1958 - Mao Tse Tung starts his "Great Leap Forward" movement in China.
1960 - Israel’s Prime Minister, David Ben-Gurion announces that Nazi war criminal Adolf Eichmann has been captured. Eichmann will be executed two years later on June 1, 1962.
1960 - "Cathy's Clown" by the Everly Brothers topped the pop-charts and will stay there for 5 weeks.
1966 - The Beatles release their eleventh single “Paperback Writer;” it will go to Number One everywhere in the world, even Canada.
1968 - Not that it was a good idea, but the Beatles open their second Apple Boutique at 161 New Kings Road in London.
1971 - And though I don’t believe this because I saw them in about 1977 when I really wasn’t old enough to get into the Whisky -A-Go-Go, the legendary rock group, Iron Butterfly -- creators of the 17:05 opus “In-A-Gadda-Da-Vida,” disbands.

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What Do You Call A Commercial That Sells Only Itself? The Fall (2008)

Posted by Charles Reece, May 23, 2008 03:08pm | Post a Comment
The opening credit sequence to Tarsem Singh's The Fall looks like a Calvin Klein ad: shot in black & white, pretty and elliptical, a dead horse is pulled out of a river with a crane attached to railroad bridge.  And, boy howdy, the critics don't much like the film!  It received a 58/100 from both Metacritic and Rotten Tomatoes.  Without exception, every negative review mentions the commercial and music video background of Tarsem (as he is credited). That's a cudgel that's been used on Ridley Scott, David Fincher and other directors coming out of the commercial video world, often with good reason.  For example, Se7en wasn't much more than an overly long Nine Inch Nails video. The problem isn't that commercial and video works lack craft or aestheticism (as they once did), but that their instrumental value as shills for products culturally diminishes any value they might otherwise have as art.  Iggy Pop once asked rhetorically what did it matter how he used his songs so long as he initially created them for himself.  Well, is it possible for anyone under 50 to watch Alain Resnais and Marguerite Duras' meditation of time and memory, Hiroshima mon amour:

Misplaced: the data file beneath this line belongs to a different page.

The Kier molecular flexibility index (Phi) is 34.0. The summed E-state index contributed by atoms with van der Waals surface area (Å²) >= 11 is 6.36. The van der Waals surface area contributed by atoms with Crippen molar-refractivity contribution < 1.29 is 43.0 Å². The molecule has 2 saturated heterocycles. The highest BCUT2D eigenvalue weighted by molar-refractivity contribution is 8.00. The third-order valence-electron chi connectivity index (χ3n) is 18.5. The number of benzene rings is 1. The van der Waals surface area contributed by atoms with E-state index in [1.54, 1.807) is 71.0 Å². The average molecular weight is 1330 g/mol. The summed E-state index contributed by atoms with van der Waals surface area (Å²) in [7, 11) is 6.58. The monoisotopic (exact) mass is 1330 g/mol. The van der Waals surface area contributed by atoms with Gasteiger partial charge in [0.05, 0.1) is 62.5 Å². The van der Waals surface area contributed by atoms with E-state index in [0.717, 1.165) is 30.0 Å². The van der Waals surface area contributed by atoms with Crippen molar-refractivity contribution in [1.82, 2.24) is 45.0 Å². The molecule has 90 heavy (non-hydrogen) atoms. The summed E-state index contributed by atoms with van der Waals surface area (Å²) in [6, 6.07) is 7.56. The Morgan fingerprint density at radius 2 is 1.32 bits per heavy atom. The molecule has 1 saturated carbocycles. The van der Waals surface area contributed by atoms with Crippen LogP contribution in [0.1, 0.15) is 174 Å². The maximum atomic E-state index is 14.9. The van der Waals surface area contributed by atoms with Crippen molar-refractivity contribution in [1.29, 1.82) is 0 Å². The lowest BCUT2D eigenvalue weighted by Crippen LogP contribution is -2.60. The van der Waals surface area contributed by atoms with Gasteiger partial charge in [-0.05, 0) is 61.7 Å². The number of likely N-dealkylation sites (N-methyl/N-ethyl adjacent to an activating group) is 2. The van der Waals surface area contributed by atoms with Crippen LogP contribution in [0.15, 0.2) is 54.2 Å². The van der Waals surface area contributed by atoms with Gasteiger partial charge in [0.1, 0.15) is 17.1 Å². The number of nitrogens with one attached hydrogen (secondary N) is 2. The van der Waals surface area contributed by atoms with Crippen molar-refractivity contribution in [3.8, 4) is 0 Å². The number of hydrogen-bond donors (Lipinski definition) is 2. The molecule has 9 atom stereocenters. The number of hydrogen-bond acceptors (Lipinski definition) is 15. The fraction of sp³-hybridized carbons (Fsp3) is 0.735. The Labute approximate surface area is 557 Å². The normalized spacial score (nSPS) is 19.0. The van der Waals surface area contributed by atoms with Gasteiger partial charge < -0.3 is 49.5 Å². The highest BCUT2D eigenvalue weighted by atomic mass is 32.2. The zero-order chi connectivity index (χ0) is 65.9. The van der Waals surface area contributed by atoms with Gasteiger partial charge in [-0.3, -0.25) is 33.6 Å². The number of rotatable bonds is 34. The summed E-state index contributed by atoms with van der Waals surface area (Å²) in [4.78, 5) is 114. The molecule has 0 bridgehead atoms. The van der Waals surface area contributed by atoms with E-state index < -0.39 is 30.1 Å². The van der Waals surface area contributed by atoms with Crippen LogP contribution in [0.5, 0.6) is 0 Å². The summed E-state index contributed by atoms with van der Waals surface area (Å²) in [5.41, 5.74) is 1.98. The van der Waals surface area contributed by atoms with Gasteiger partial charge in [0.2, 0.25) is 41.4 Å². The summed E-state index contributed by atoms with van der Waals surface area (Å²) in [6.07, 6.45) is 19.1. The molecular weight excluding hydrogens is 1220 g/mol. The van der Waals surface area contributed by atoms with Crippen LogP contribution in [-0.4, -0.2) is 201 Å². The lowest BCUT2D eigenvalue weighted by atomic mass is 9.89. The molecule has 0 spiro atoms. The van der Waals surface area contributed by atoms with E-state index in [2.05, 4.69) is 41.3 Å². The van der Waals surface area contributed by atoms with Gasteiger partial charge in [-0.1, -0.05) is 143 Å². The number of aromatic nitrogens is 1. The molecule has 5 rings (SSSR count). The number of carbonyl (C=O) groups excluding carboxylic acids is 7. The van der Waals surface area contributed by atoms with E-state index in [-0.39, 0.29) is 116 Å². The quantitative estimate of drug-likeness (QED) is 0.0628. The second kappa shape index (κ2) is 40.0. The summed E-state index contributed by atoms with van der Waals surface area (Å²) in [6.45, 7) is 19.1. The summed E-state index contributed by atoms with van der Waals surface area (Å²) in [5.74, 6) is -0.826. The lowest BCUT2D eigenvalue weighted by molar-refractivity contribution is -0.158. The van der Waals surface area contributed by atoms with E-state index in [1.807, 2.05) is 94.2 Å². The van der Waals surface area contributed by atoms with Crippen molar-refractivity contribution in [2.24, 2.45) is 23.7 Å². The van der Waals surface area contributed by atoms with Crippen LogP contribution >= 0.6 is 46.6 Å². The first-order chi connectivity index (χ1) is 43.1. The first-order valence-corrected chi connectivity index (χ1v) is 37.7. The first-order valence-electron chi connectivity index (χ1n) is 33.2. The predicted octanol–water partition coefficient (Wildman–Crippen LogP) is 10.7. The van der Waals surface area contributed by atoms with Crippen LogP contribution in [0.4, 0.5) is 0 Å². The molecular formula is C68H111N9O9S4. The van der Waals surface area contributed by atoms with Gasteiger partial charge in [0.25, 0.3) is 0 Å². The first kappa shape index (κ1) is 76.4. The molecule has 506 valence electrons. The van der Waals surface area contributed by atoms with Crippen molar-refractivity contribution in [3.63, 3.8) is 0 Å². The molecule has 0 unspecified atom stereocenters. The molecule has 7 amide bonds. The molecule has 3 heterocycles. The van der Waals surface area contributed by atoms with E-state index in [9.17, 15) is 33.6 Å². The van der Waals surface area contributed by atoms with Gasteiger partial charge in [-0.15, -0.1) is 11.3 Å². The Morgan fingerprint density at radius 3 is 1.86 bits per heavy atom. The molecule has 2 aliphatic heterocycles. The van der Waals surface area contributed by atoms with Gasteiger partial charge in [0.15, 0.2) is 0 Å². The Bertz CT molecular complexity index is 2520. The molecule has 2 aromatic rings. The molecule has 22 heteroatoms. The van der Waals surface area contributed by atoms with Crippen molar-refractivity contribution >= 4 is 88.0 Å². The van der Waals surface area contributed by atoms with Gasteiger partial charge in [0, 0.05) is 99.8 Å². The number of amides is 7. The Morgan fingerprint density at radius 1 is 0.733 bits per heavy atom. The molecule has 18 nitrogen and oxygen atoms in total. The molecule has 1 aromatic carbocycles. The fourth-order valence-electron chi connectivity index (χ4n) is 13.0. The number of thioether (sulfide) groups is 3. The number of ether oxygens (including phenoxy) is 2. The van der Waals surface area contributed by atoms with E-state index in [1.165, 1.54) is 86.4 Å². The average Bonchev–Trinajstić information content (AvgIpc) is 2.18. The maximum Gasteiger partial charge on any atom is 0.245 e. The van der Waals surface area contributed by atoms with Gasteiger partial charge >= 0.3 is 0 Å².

Without having the experience diminished by having seen tons of Calvin Klein ads like the following?


Resnais' visual style has been corrupted -- maybe not forever, but for as long as ad agencies continue to rip him off. Thus, as long as Tarsem continues to blow his aesthetic load during the commercial breaks for Lost (its viewers being the target audience for the type of commodities his visuals sell), his films will be taken about as meaningfully as "Lust For Life" or Moby's entire oeuvre.  Still, it takes a lot of skill and knowledge to make something that looks and plays like this: